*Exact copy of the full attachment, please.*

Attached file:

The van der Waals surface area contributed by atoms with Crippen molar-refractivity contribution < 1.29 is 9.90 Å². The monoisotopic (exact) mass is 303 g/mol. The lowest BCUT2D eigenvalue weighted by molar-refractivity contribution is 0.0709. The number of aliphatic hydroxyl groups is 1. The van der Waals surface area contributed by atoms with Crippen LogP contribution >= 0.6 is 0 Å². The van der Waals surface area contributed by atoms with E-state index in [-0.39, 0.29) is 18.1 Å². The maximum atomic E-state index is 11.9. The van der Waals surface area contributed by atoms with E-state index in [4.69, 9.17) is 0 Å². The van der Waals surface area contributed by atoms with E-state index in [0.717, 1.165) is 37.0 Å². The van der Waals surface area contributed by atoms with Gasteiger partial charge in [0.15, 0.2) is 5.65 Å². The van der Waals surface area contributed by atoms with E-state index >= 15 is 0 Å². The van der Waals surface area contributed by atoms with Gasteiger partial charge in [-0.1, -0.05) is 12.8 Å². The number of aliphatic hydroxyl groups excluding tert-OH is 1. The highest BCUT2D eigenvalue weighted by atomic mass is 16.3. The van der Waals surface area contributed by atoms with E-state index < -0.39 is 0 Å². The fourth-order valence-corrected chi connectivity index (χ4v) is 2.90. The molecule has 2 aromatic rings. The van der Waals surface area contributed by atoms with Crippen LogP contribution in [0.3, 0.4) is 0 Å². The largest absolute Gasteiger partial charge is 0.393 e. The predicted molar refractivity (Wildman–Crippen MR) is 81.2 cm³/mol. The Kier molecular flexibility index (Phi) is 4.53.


The van der Waals surface area contributed by atoms with Crippen molar-refractivity contribution < 1.29 is 9.90 Å². The monoisotopic (exact) mass is 303 g/mol. The lowest BCUT2D eigenvalue weighted by molar-refractivity contribution is 0.0709. The number of aliphatic hydroxyl groups is 1. The van der Waals surface area contributed by atoms with Crippen LogP contribution >= 0.6 is 0 Å². The van der Waals surface area contributed by atoms with E-state index in [-0.39, 0.29) is 18.1 Å². The maximum atomic E-state index is 11.9. The van der Waals surface area contributed by atoms with E-state index in [4.69, 9.17) is 0 Å². The van der Waals surface area contributed by atoms with E-state index in [0.717, 1.165) is 37.0 Å². The van der Waals surface area contributed by atoms with Gasteiger partial charge in [0.15, 0.2) is 5.65 Å². The van der Waals surface area contributed by atoms with E-state index >= 15 is 0 Å². The van der Waals surface area contributed by atoms with Gasteiger partial charge in [-0.1, -0.05) is 12.8 Å². The number of aliphatic hydroxyl groups excluding tert-OH is 1. The highest BCUT2D eigenvalue weighted by atomic mass is 16.3. The van der Waals surface area contributed by atoms with E-state index < -0.39 is 0 Å². The fourth-order valence-corrected chi connectivity index (χ4v) is 2.90. The molecule has 2 aromatic rings. The van der Waals surface area contributed by atoms with Crippen LogP contribution in [0.3, 0.4) is 0 Å². The largest absolute Gasteiger partial charge is 0.393 e. The predicted molar refractivity (Wildman–Crippen MR) is 81.2 cm³/mol. The Kier molecular flexibility index (Phi) is 4.53.